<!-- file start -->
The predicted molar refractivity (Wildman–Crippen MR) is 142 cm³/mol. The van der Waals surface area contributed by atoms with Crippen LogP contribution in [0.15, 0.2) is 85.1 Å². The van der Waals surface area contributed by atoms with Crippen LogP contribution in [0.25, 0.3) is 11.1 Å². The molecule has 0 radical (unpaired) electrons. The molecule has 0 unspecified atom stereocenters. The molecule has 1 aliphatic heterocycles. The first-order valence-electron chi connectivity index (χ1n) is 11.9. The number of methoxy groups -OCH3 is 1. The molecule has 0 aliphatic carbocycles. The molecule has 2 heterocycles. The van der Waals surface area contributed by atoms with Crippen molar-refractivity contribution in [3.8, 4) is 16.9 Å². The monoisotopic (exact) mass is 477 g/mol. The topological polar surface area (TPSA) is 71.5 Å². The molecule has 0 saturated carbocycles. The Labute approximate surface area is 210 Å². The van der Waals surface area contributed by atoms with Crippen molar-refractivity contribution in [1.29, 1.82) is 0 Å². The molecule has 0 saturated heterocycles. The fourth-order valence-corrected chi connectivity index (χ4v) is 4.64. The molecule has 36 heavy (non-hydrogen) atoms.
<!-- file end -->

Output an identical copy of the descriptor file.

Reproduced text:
The predicted molar refractivity (Wildman–Crippen MR) is 142 cm³/mol. The van der Waals surface area contributed by atoms with Crippen LogP contribution in [0.15, 0.2) is 85.1 Å². The van der Waals surface area contributed by atoms with Crippen LogP contribution in [0.25, 0.3) is 11.1 Å². The molecule has 0 radical (unpaired) electrons. The molecule has 0 unspecified atom stereocenters. The molecule has 1 aliphatic heterocycles. The first-order valence-electron chi connectivity index (χ1n) is 11.9. The number of methoxy groups -OCH3 is 1. The molecule has 0 aliphatic carbocycles. The molecule has 2 heterocycles. The van der Waals surface area contributed by atoms with Crippen molar-refractivity contribution in [3.8, 4) is 16.9 Å². The monoisotopic (exact) mass is 477 g/mol. The topological polar surface area (TPSA) is 71.5 Å². The molecule has 0 saturated carbocycles. The Labute approximate surface area is 210 Å². The van der Waals surface area contributed by atoms with Crippen molar-refractivity contribution in [1.29, 1.82) is 0 Å². The molecule has 0 saturated heterocycles. The fourth-order valence-corrected chi connectivity index (χ4v) is 4.64. The molecule has 36 heavy (non-hydrogen) atoms.